Winter Walk Around Bodnant Garden in Wales

Bodnant House dwarfed by a large cedar tree

Only last week I was bemoaning the lack of a Tardis to transport me to a snow-covered Bodnant Garden, near Tal-y-Cafn, Conwy, Wales. The universe did not send me a Tardis, but it did the next best thing. A friend asked us to check out the place his family came from – Dolgellau – and Bodnant just happened to be on our way home.

While the snow in the garden had long gone, heavy white shawls on the Snowdonia mountain range opposite gave Bodnant a wintry feeling. The 130 acres of garden give plenty of scope for walking: you really need some form of season ticket* to make the most of it all.

Yellow witch hazel in a garden with tall grasses, dogwoods and heather

We headed for the winter garden, one of several favourite places at Bodnant, created by clearing azaleas from a neglected hillside rockery. The stems of rubus, cornus, Betula utlis and Prunus serrula provide architecture while witch hazel’s spidery yellow flowers hang eerily in the air. Tall grasses make the most of the light, with spreading plants such as heather, cyclamen, hellebores and irises scattered below.

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In Praise Of Winter Gardens, Plus A Tip Or Two

Wooden bench amongst winter plants and grasses

Bodnant Garden’s colourful winter garden

I’m a big fan of winter gardens that make the most of plants that look good when herbaceous borders are expanses of mulch-covered dirt. Trees with white trunks such as this Betula utilis var jacquemontii (Himalayan birch) often feature, together with evergreens, light-reflecting grasses, red stemmed Cornus (dogwood), Skimmia, Hamamelis (witch hazel), flowering heather, hellebores, Bergenia, Cyclamen and winter flowering bulbs.

Plants like this seem to shrug off winter weather, but the current cold spell means that the hardiness of plants of all types is being tested in many UK and American gardens.

Some gardeners go to great lengths to keep tender plants alive, wrapping their pots up, covering them with some form of plant blanket, or moving them indoors. Others will only plant what grows. Many of us are somewhere in-between, willing to offer our plant treasures a helping hand if conditions are unusually bad, provided we know what to do.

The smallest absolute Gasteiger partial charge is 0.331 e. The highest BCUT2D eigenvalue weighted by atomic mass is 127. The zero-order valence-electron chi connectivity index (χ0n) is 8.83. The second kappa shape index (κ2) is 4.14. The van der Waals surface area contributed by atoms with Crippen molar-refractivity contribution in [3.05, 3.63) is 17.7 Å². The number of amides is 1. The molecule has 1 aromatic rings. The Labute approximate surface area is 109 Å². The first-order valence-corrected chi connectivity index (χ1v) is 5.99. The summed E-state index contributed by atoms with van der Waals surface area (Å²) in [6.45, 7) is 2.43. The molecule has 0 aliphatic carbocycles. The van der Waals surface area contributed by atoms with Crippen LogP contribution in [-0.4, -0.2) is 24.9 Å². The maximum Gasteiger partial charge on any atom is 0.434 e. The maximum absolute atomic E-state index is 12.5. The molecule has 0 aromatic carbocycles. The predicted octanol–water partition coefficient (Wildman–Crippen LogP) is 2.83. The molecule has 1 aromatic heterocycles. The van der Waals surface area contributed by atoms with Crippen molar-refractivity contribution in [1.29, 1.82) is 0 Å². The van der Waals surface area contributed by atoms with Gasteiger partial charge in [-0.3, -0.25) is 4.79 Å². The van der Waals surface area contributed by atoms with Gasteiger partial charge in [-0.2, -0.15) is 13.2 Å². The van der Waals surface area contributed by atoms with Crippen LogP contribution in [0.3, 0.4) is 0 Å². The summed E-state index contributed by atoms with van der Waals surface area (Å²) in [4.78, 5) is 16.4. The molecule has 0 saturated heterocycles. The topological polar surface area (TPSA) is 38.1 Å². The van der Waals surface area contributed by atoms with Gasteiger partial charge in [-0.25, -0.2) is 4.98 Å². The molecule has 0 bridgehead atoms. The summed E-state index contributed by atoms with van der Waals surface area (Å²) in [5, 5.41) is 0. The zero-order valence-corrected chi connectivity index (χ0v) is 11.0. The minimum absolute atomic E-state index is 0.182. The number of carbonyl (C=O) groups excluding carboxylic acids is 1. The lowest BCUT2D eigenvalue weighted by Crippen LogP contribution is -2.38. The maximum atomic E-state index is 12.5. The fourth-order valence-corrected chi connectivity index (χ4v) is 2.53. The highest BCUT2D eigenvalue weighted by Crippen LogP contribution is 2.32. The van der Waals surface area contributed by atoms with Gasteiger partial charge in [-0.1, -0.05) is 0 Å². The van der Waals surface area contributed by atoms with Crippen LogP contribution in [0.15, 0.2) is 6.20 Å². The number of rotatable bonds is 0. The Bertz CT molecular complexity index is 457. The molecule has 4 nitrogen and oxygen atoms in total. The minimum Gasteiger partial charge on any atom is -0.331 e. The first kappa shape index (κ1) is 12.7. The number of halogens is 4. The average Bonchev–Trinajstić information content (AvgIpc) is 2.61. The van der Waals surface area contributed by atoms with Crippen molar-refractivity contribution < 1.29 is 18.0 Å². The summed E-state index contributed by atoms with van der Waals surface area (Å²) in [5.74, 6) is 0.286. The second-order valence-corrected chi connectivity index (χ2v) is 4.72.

Overhead view of a pot protected from the frost

A pot of bulbs wrapped in burlap, with a double layer of netting to deter squirrels

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Bodnant Gardens, Wales, In Spring Haute Couture

Pink blossom

This year it’s too easy for gardens to be on trend, the Pantone colour of the year being Greenery. Well… yes, I’ll go with that, but if Pantone’s colour trend experts think greenery is the colour for 2017, perhaps they should get out more. Hardly a passing trend, greenery should be named the colour of the millennium (in the hope it might, by some miracle, be the millennium to come, not the one we’ve recently left behind).

Field of daffodils

Bodnant Gardens, where these pictures were taken, had acknowledged the colour of the year with a knowing wink, but decided greenery was just the start. It was a great start – no one could deny that – but the surrounding countryside had got greenery off to a T too. So much so that after finally leaving the North Wales Expressway (an optimistic name on a very sunny Sunday) I found myself winding towards the National Trust garden along Llanrwst Road thinking “This land is such a bright green, it’s almost too much. How will the camera lens cope with this? Are my sunglasses not on?” (they were).  Continue reading

Bodnant Garden: One of Britain’s Best Rose Gardens

Rosa 'Grace'

Bodnant is a hillside garden with five grand terraces overlooking the Conway valley in Wales. Like so many of our best-loved gardens, it was created over several generations by a succession of enthusiasts.

I first visited as a child and mainly remember the grassy hillside above the ‘main’ gardens. Children are such funny creatures. I wonder if I was encouraged to run off a little energy there or taken on a lengthy hike? More recently my sweetheart and I have visited at various times of the year, though never in autumn. Gathering the pictures for this post has given me a longing to go and see the fall colours, so another visit may be imminent!

Interesting at any time of the year, Bodnant is spread over 80 acres, so most visitors will only manage to explore a fraction on a single visit. During the summer I’m sure many people make a beeline for the rose gardens on the upper and lower terraces.

White roses at Bodnant Gardens

The upper rose terrace is so long that it has room for several colour themes. I’m sharing the white roses for the moon garden lovers among us – just look at all those buds!   Continue reading